Philadelphia Flyers forward Wayne Simmonds, who is playing in the top Czech league during the NHL lockout, was the recipient of another racist endeavor after the Czech Republic's ice hockey fans aimed racist chants in Simmonds direction. In a statement released to the public on Tuesday, the federation said that the Chomutov Pirates were fined 30,000 koruna (equivalent to $1,554) by its disciplinary committee for the chants directed toward Simmonds, who is currently playing for the Liberec White Tigers during the NHL lockout. The penalty was lower than it could have been because of the way the team reacted to the situation. The chant "opice," which is akin to calling someone "monkey," was uttered during a game this past Sunday.

Chomutov has apologized to Simmonds, and the club said it would do everything it can to prevent any future abuse. In the aftermath of the chants, both teams released statements condemning such racist actions by some fans in attendance. Via Chomutov's website, the team issued an apology, writing, "We are disgusted by the behavior of a group of spectators who greatly damaged the reputation of the club. We would like to deeply apologize to the players and Mr. Simmonds." Chomutov marketing director David Dinda continued, saying, "It was embarrassing, pathetic and small. I ask these people to not attend Chomutov hockey games. In fans like them we are not interested in. We'll do our best to find people who are the originators of this act and prevent them entry to the stadium."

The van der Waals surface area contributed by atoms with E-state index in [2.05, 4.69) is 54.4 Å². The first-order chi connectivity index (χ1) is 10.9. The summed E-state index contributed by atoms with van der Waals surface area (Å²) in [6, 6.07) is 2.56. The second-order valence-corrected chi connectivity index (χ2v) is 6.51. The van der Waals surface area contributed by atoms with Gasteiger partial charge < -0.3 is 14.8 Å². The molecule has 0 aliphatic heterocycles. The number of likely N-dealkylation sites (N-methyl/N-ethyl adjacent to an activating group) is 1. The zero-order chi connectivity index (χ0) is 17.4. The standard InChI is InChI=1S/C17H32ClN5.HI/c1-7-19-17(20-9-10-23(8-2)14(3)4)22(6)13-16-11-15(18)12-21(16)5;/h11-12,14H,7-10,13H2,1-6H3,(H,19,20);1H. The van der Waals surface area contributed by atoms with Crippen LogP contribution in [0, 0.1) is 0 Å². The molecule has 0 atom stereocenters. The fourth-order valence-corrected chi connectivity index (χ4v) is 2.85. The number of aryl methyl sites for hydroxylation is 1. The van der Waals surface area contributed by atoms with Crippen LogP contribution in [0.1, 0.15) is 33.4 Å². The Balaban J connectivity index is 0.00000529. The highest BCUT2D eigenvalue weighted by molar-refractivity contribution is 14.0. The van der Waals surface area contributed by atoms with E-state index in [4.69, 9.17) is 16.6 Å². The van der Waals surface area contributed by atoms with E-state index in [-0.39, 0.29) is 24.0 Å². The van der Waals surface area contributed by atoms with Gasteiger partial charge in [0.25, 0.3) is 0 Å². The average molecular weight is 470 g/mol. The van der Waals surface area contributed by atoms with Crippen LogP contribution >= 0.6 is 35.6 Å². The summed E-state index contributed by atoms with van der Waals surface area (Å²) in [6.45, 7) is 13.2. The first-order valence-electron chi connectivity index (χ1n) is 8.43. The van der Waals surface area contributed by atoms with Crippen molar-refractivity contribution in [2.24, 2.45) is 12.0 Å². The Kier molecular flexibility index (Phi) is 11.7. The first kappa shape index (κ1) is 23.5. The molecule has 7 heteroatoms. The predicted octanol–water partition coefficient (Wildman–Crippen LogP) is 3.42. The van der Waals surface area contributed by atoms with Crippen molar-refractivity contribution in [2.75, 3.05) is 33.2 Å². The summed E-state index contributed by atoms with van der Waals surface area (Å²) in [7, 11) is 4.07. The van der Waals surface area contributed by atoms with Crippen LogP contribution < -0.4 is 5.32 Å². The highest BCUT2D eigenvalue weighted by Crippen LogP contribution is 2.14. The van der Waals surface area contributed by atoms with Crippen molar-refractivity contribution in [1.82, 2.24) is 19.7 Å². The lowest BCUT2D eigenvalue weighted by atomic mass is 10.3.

In addition to the apology featured on their website, the Chomutov Pirates also issued a handwritten apology directly to Simmonds, and quelled the situation over with his people. Simmonds, no stranger to dealing with racism in hockey, found himself in a precarious situation during a preseason game in London, Ontario, when a fan tossed a banana peel onto the ice as he was skating in on a shootout attempt. The levelheaded Simmonds responded to the racial gesture telling the Philadelphia Daily News, "When you're a Black man playing in a predominantly White man's sport, you've got to expect things like that. Over the past 23 years of my life, I've come to expect some things like that. But I'm older and more mature now, I kind of just let things roll off [my back]. I try not to think about stuff like that."